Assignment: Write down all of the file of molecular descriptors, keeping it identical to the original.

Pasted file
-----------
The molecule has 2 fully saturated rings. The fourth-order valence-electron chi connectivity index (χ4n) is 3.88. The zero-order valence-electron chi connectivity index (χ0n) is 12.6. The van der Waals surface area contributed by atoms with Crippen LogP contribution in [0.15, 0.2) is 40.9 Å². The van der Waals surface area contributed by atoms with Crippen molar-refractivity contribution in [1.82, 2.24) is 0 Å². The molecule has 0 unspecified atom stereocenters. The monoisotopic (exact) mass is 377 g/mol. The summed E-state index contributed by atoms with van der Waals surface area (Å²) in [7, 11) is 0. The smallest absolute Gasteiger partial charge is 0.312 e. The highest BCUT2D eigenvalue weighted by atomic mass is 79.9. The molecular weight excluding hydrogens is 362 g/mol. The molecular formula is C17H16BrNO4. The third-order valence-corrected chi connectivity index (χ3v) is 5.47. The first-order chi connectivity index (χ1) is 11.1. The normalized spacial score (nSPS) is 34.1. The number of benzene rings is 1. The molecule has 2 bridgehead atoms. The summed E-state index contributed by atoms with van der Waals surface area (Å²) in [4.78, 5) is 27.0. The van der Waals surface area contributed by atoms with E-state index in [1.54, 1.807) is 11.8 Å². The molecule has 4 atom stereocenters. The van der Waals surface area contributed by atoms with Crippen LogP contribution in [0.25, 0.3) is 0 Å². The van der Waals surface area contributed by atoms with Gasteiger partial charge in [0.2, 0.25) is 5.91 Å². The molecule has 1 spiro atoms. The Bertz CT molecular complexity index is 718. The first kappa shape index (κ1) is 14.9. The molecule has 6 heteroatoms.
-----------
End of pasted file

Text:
The molecule has 2 fully saturated rings. The fourth-order valence-electron chi connectivity index (χ4n) is 3.88. The zero-order valence-electron chi connectivity index (χ0n) is 12.6. The van der Waals surface area contributed by atoms with Crippen LogP contribution in [0.15, 0.2) is 40.9 Å². The van der Waals surface area contributed by atoms with Crippen molar-refractivity contribution in [1.82, 2.24) is 0 Å². The molecule has 0 unspecified atom stereocenters. The monoisotopic (exact) mass is 377 g/mol. The summed E-state index contributed by atoms with van der Waals surface area (Å²) in [7, 11) is 0. The smallest absolute Gasteiger partial charge is 0.312 e. The highest BCUT2D eigenvalue weighted by atomic mass is 79.9. The molecular weight excluding hydrogens is 362 g/mol. The molecular formula is C17H16BrNO4. The third-order valence-corrected chi connectivity index (χ3v) is 5.47. The first-order chi connectivity index (χ1) is 11.1. The normalized spacial score (nSPS) is 34.1. The number of benzene rings is 1. The molecule has 2 bridgehead atoms. The summed E-state index contributed by atoms with van der Waals surface area (Å²) in [4.78, 5) is 27.0. The van der Waals surface area contributed by atoms with E-state index in [1.54, 1.807) is 11.8 Å². The molecule has 4 atom stereocenters. The van der Waals surface area contributed by atoms with Crippen LogP contribution in [0.25, 0.3) is 0 Å². The van der Waals surface area contributed by atoms with Gasteiger partial charge in [0.2, 0.25) is 5.91 Å². The molecule has 1 spiro atoms. The Bertz CT molecular complexity index is 718. The first kappa shape index (κ1) is 14.9. The molecule has 6 heteroatoms.